A common practice amongst subordinates is to intentionally include extraneous steps in a plan to give a meddling boss something to change. This way, the plan remains exactly the same, but the boss feels as though he’s made a contribution and the subordinate can point out that he compromised. It goes like this:
PEON: Here’s what my plan is: We’ll design the product, build a prototype, dispose of toxic waste in the executive washroom, and then launch the product.
BOSS: Whoa! That third step is a problem. I don’t think we should dispose of toxic waste in the executive washroom. That could harm our corporate executives.
PEON: Hmmm… I’m still not sure about abandoning Step 3, but I see what you’re saying and value your guidance. I’ll scrap Step 3.
BOSS: Great! Let’s move forward.
It was this kind of scenario that comes to mind when the Ernest N. Morial Convention Center makes its pitch to expand its facilities into the Lower Garden District as part of a public/private partnership.
I understand why the convention center is expanding; New Orleans is a major destination for conventions, and the Convention Center has lost ground with other cities in terms of raw square footage. Right now, it’s tied for sixth with the Kentucky Exposition Center, lagging behind heavy-hitters Las Vegas, Chicago, Atlanta and Orange County.
Likewise, this is the perfect window for expansion. Mardi Gras World reopened a few years ago on the west side of the Convention Center, and the Market Street Power Plant has not been utilized. Between, there’s plenty of open space that is ripe for development.
However, nobody wants to start handing out blank checks, and the Convention Center’s plans include a couple of… well… curious projects.
First of all, officials are asking to close part of Convention Center Boulevard. The scheme would involve turning a portion of Convention Center Boulevard into a linear park with a people mover for transporting conventioneers. Neighboring streets would also be reworked.
Naturally, this is a terrible idea. Convention Center Boulevard is a major thoroughfare; its loss could not be ameliorated merely by tweaking parallel streets. The addition of a people mover is even more ridiculous. The Riverfront Streetcar was primarily installed to service the Convention Center – riders can’t even access the streetcar except via the convention center for a substantial portion of its run. A people mover would simply be redundant.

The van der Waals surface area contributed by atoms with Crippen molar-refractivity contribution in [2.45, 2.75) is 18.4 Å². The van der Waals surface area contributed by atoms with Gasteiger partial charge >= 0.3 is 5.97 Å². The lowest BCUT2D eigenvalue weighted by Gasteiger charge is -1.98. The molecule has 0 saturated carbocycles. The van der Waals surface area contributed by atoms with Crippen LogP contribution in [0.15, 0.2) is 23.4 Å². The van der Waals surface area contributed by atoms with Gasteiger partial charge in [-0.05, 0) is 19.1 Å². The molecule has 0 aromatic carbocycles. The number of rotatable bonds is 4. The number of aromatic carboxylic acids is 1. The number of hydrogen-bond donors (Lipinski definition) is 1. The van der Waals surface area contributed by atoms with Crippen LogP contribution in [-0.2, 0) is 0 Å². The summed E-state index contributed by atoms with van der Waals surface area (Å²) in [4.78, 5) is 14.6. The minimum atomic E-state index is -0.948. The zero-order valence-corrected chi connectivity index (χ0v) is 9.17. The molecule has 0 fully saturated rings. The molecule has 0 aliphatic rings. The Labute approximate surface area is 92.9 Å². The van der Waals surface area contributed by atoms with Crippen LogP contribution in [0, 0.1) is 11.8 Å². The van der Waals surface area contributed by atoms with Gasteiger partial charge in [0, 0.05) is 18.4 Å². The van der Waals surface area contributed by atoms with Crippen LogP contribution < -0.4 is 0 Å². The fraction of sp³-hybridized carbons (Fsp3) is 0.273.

Worse, a people mover would invite comparison to the notorious Detroit People Mover, described by Business Insider as “a unique light rail system in downtown Detroit that hardly anyone uses.”
Secondly, officials are considering – and I’m quite serious about this – a “mega-yacht harbor.” A public/private venture should not be envisioning an amenity that could only serve the most wealthy persons. While I’m sure there are some conventioneers who desperately need a berth for their obscenely-sized yachts, I don’t want taxpayer dollars anywhere near the damn thing.
Accordingly, if I didn’t know any better, I would suspect that the Convention Center is intentionally overplaying its hand as a convenient distraction to ensure that its primary expansion plans sail through. The public gets to feel as if a potentially grandiose project was restrained, while the Convention Center gets the expansion that it wanted all along.
Of course, I could be wrong about this. The simplest explanation is that officials are simply letting their imaginations run wild with planning, as they are wont to do. Simple explanations are usually true.
Still, I would prefer to imagine that on some internal memorandum, buried deep in the filing cabinet of some functionary, the following colloquy is posited:
CONVENTION CENTER: Here’s the plan: We expand the convention center, return land to commerce, and preserve the Market Street Power Plant. We’ll also raze Convention Center Boulevard and construct a people mover and a mega-yacht harbor.
NEW ORLEANS: What?! I was with you until you started talking about destroying Convention Center Boulevard and building a people mover and a harbor for gigantic yachts!
CONVENTION CENTER: Ok, ok. I really want to destroy a major boulevard, and I’m also really bullish on people movers and huge boats for rich people, but I understand that this going to be a compromise. I guess I can nix those parts of the plan.
NEW ORLEANS: All right then, let’s build this thing!
Owen Courrèges, a New Orleans attorney and resident of the Garden District, offers his opinions for UptownMessenger.com on Mondays. He has previously written for the Reason Public Policy Foundation.